ELEVATE: Coding Cracks Open Job Opportunities


Computer science offers solutions across all disciplines
 
MOORE (Dec. 6, 2017) – Zoe Berkowitz likes patterns, rules and order. A student at Moore High School, she has her sights set on law school at Columbia University and is taking as many classes as she can her senior year to help her once she’s in the Ivy League.
 
That’s one of the reasons she picked her high school’s new Advanced Placement computer science class. 
 
Another reason is it’s fun.
 
zoe“What I really like is I get to write out exactly what I want to happen,” Zoe said as she used coding skills to draw a diamond shape on her computer. “I enjoy putting together the programs, writing the functions and defining them. I just like putting all the puzzle pieces together.”
 
According to a nationwide Gallup research study, 93 percent of parents want their children’s schools to teach computer science; however, only 40 percent of schools offer classes with coding or programming. In Oklahoma, only 3 percent of high school students take computer science.
 
Zoe’s computer science teacher, Vic Rook, is encouraging other schools in Moore, including elementary and middle schools, to participate in the Hour of Code, which takes place during national Computer Science Education Week, Dec. 4-10.
 
Hour of Code is a grassroots campaign supported by more than 200,000 educators worldwide to introduce students to the creative world of computer science by trying out coding for 60 minutes. Free interactive lessons for kids and adults (some even feature Star Wars and Minecraft characters) can be found at sites like code.org, codeacademy.com and scratch.mit.edu.
 
Rook argues that even a general knowledge of networks and computer systems will help make students more responsible citizens in the digital age.
 
“Almost everything we do these days is digital, from banking to social networks, and it’s almost like we’re all driving cars but we don’t have any idea how they work or just barely know how to put gas in them,” Rook said.
 
New academic standards
 
Rook is part of the review and revision team for the creation of the new Oklahoma Academic Standards for Computer Science, the first draft of which will be released and open to public comment Friday, Dec. 8. The standards are intended to provide a strong learning progression of key concepts from kindergarten through 12th grade.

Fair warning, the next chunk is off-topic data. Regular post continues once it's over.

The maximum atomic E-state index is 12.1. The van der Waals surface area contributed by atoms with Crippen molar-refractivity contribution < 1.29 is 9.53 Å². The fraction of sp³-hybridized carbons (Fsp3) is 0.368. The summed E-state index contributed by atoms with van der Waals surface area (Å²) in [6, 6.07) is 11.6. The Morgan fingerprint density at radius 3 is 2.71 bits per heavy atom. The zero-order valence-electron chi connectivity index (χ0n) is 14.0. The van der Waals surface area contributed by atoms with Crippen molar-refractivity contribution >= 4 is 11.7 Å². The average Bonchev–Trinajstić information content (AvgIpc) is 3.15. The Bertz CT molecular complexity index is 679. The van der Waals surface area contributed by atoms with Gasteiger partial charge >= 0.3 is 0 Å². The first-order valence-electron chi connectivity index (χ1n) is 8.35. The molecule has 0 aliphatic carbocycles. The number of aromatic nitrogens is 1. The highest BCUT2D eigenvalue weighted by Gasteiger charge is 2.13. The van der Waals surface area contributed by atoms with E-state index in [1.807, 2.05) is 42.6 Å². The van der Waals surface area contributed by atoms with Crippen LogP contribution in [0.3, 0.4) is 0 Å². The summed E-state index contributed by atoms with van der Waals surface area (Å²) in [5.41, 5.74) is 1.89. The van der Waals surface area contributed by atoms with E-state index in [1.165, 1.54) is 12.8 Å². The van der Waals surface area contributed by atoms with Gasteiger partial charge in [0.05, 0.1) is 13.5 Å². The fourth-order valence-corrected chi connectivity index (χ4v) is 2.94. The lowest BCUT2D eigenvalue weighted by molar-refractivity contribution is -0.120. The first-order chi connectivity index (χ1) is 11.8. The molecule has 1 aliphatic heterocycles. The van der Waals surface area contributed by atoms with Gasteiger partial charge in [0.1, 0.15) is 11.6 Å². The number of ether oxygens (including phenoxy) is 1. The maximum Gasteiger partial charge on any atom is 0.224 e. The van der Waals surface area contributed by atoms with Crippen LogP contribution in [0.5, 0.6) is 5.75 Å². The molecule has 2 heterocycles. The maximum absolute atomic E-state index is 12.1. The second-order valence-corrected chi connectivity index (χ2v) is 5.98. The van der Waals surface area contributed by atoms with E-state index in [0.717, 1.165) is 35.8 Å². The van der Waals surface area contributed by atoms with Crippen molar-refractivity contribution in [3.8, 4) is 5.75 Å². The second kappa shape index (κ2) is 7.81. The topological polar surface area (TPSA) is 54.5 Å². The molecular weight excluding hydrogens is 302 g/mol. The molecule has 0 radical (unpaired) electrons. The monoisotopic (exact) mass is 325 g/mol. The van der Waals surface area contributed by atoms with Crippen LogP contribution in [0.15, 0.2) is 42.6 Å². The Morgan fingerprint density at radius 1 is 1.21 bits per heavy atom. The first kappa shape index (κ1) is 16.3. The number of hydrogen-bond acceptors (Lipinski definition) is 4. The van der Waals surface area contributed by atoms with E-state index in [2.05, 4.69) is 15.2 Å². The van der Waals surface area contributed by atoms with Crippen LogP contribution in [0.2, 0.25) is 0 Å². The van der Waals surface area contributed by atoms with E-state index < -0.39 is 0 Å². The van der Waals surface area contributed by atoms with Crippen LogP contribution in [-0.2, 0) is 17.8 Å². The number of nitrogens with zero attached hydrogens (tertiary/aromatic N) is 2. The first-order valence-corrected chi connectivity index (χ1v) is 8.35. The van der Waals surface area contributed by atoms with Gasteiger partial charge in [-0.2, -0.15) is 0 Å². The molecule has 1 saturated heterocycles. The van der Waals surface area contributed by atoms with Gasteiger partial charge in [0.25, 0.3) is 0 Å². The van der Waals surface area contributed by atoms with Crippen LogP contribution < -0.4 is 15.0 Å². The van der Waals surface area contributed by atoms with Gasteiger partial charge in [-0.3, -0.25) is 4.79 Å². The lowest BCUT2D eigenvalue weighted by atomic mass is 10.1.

hofmeister“When people read these standards, they should be nodding their heads, not scratching them. People sometimes get carried away with overly complex language, and it should be simple, clear and easily executed,” Rook said.
 
Levi Patrick, assistant executive director for instruction at the Oklahoma State Department of Education, said the standards are tied to research-based practices and are designed for computer science classes but can even be inserted into general education lessons to give students early exposure to computer science principles.
 
Patrick said computer science is deeper than keyboarding or learning word processing programs. Key concepts for elementary ages are that information can be communicated across the Internet in small packets and users have the responsibility to interact online safely and securely.
 
The high school concepts, such as working with large data sets to analyze, visualize and draw conclusions from trends, are designed to build skills so that students can earn college credit through the new Advanced Placement Computer Science Principles test, which was introduced last year, and give students background knowledge for a broad range of careers.
 
“You wouldn’t want to hire someone who can’t hold a conversation, and soon you won’t want to hire someone who can’t manage data,” Patrick said.
 
Pat St. Clair started her career as a geologist before teaching computer science at Edmond Memorial High School. She says at its core, programming and algorithms are forms of problem solving, a critical skill for every professional.
 
“When you follow a recipe, that’s just an algorithm,” said St. Clair, who is on the executive team for the new computer science standards. “First responders use algorithms all the time: ‘Are they breathing? If not, this is what I need to do first. Can I find a pulse? If yes, go on to this next step.’ So algorithm is a word you see a lot more than you did 10 years ago, but all it means is just a set of directions.
 
“I tell students to major in your passion, because whatever your passion is, you’re going to be able to use computers to leverage that passion and address real problems,” St. Clair said.
 
The Bureau of Labor Statistics shows that computing jobs are the No. 1 source of new wages in the U.S., but those jobs aren’t just for computer science majors. Sixty-seven percent of computing jobs are outside the tech sector, according to a Georgetown University study.